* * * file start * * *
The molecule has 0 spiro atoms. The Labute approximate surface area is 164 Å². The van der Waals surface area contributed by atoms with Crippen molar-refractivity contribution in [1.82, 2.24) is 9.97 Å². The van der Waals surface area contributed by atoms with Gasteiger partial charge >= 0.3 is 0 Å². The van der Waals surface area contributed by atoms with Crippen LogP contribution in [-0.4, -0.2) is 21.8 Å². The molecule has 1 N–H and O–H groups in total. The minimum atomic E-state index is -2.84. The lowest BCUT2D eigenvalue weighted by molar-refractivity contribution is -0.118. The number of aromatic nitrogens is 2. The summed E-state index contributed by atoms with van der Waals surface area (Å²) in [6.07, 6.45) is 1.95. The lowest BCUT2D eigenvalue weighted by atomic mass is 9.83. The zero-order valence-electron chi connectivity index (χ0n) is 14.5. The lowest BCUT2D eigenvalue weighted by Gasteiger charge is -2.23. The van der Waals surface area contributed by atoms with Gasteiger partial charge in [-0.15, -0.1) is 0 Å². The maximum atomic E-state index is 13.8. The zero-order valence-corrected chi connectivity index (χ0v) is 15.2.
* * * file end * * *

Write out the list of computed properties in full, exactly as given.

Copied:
The molecule has 0 spiro atoms. The Labute approximate surface area is 164 Å². The van der Waals surface area contributed by atoms with Crippen molar-refractivity contribution in [1.82, 2.24) is 9.97 Å². The van der Waals surface area contributed by atoms with Gasteiger partial charge >= 0.3 is 0 Å². The van der Waals surface area contributed by atoms with Crippen LogP contribution in [-0.4, -0.2) is 21.8 Å². The molecule has 1 N–H and O–H groups in total. The minimum atomic E-state index is -2.84. The lowest BCUT2D eigenvalue weighted by molar-refractivity contribution is -0.118. The number of aromatic nitrogens is 2. The summed E-state index contributed by atoms with van der Waals surface area (Å²) in [6.07, 6.45) is 1.95. The lowest BCUT2D eigenvalue weighted by atomic mass is 9.83. The zero-order valence-electron chi connectivity index (χ0n) is 14.5. The lowest BCUT2D eigenvalue weighted by Gasteiger charge is -2.23. The van der Waals surface area contributed by atoms with Gasteiger partial charge in [-0.15, -0.1) is 0 Å². The maximum atomic E-state index is 13.8. The zero-order valence-corrected chi connectivity index (χ0v) is 15.2.